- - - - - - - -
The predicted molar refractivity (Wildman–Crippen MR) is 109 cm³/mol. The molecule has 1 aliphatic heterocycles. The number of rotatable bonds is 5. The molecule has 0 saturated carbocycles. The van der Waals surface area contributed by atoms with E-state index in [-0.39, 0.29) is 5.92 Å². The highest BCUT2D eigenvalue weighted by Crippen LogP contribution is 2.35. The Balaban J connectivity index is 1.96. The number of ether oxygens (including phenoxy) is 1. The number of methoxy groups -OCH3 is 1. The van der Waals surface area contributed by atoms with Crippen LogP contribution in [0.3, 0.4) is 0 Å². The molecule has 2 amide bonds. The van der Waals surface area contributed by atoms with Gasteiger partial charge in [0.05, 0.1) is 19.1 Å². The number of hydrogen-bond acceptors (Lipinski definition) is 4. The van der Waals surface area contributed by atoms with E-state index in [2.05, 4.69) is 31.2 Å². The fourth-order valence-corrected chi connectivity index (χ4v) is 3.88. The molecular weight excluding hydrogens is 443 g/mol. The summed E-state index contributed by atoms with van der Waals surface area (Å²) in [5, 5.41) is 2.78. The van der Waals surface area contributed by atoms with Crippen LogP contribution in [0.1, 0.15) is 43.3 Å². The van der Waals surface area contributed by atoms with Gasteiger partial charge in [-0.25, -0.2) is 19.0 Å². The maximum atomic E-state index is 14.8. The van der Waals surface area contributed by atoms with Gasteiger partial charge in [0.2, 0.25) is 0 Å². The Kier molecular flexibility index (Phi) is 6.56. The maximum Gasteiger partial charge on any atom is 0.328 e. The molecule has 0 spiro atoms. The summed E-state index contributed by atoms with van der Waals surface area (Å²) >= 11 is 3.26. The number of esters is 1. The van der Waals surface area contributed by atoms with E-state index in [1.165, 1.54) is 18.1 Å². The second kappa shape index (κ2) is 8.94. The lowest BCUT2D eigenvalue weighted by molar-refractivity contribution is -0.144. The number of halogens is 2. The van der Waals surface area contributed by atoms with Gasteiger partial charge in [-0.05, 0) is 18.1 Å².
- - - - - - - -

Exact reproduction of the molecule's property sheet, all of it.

The predicted molar refractivity (Wildman–Crippen MR) is 109 cm³/mol. The molecule has 1 aliphatic heterocycles. The number of rotatable bonds is 5. The molecule has 0 saturated carbocycles. The van der Waals surface area contributed by atoms with E-state index in [-0.39, 0.29) is 5.92 Å². The highest BCUT2D eigenvalue weighted by Crippen LogP contribution is 2.35. The Balaban J connectivity index is 1.96. The number of ether oxygens (including phenoxy) is 1. The number of methoxy groups -OCH3 is 1. The van der Waals surface area contributed by atoms with Crippen LogP contribution in [0.3, 0.4) is 0 Å². The molecule has 2 amide bonds. The van der Waals surface area contributed by atoms with Gasteiger partial charge in [0.05, 0.1) is 19.1 Å². The number of hydrogen-bond acceptors (Lipinski definition) is 4. The van der Waals surface area contributed by atoms with E-state index in [2.05, 4.69) is 31.2 Å². The fourth-order valence-corrected chi connectivity index (χ4v) is 3.88. The molecular weight excluding hydrogens is 443 g/mol. The summed E-state index contributed by atoms with van der Waals surface area (Å²) in [5, 5.41) is 2.78. The van der Waals surface area contributed by atoms with Crippen LogP contribution in [0.1, 0.15) is 43.3 Å². The van der Waals surface area contributed by atoms with Gasteiger partial charge in [-0.25, -0.2) is 19.0 Å². The maximum atomic E-state index is 14.8. The van der Waals surface area contributed by atoms with Gasteiger partial charge in [0.2, 0.25) is 0 Å². The Kier molecular flexibility index (Phi) is 6.56. The maximum Gasteiger partial charge on any atom is 0.328 e. The molecule has 0 spiro atoms. The summed E-state index contributed by atoms with van der Waals surface area (Å²) >= 11 is 3.26. The number of esters is 1. The van der Waals surface area contributed by atoms with E-state index in [1.165, 1.54) is 18.1 Å². The second kappa shape index (κ2) is 8.94. The lowest BCUT2D eigenvalue weighted by molar-refractivity contribution is -0.144. The number of halogens is 2. The van der Waals surface area contributed by atoms with Gasteiger partial charge in [-0.05, 0) is 18.1 Å².